Education, From The Capitol To The Classroom

State Board Of Education Begins Strategic Planning Process

State Board of Education member Dan Elsener speaks during a meeting as fellow board member Cari Whicker looks on.

Kyle Stokes / StateImpact Indiana

State Board of Education member Dan Elsener speaks during a meeting as fellow board member Cari Whicker looks on.

The Indiana State Board of Education took its first step Wednesday toward developing a strategic plan meant to guide education policy for Indiana.

The State Board created a strategic planning committee last month to spearhead work on the plan. That committee met for the first time Wednesday and unanimously directed board staff to negotiate a contract with the Center for Educational Leadership and Technology, a national education and information technology firm.

Strategic Planning Committee Chair Dan Elsener says one of the most important factors in choosing CELT was the firm’s experience in developing strategic plans for education.

“This is an art and science and they’re really good with data and putting it in a framework that’s understandable,” says Elsener.

Tensions between the gubernatorial-appointed members of the board and State Superintendent Glenda Ritz have grown recently, in part due to the creation of the strategic planning committee.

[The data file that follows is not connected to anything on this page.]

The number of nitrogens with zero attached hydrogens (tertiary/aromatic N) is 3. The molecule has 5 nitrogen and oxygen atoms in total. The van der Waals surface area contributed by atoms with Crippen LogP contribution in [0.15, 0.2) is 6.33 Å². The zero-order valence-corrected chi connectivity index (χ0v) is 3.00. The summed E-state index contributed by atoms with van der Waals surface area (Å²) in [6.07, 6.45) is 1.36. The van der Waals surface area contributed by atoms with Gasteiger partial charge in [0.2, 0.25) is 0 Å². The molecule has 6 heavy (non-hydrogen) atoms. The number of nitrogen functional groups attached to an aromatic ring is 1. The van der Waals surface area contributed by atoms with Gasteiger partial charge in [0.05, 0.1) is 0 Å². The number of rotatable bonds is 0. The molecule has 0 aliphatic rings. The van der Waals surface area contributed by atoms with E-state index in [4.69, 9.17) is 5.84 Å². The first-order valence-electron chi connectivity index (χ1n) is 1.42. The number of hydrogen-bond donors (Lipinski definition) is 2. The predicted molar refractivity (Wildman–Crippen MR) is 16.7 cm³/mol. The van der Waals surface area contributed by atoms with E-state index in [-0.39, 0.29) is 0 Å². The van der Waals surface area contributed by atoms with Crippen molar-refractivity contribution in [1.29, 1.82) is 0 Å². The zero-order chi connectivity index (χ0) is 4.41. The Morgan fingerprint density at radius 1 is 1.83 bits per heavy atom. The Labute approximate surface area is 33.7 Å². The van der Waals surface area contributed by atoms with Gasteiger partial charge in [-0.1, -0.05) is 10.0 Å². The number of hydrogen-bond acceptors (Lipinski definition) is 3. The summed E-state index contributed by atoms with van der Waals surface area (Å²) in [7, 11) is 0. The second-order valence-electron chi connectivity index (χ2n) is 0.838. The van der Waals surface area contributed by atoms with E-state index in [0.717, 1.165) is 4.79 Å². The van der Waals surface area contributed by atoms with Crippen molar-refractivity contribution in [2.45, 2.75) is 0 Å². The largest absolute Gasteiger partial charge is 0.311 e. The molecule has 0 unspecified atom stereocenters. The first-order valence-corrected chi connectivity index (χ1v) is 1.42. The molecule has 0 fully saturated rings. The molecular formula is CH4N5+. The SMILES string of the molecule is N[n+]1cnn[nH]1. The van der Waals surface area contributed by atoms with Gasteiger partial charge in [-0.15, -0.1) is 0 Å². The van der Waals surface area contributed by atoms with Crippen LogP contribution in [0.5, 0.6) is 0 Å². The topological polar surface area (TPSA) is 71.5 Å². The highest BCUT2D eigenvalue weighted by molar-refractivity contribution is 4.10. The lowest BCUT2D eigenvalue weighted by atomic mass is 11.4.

Ritz says she can foresee an effort in the General Assembly to remove her as chair of the State Board. But the superintendent is on the planning committee and participated Wednesday, and Elsener says working together to develop the strategic plan can help overcome the tensions:

“If there are personal differences, little political, petty…you know, trying to destroy people or make people look good or bad, the heck with that – let’s focus on children,” says Elsener. “Let’s make it a better state.  Let’s raise wages.”

The State Board is scheduled to adopt a strategic plan by February.


  • Mouse Rat

    Why aren’t members of the state board of education elected, just as local boards are elected? So they can pay a private firm to determine what is best for the children of Indiana?

    Because if voters had a say, such boneheaded moves would make them one-termers?

    They demanded the East Chicago school board be elected, but not themselves. Then, with a move like this, they demonstrate waste and political bias by sending more tax dollars to an out-of-state concern.

    Why not let local parents and school leaders decide? Hmmm?

  • Karynb9

    “Let’s make it a better state. Let’s raise wages.”

    I got all excited for a second, but then I remembered that Elsener is likely talking about everyone in the state BUT teachers.

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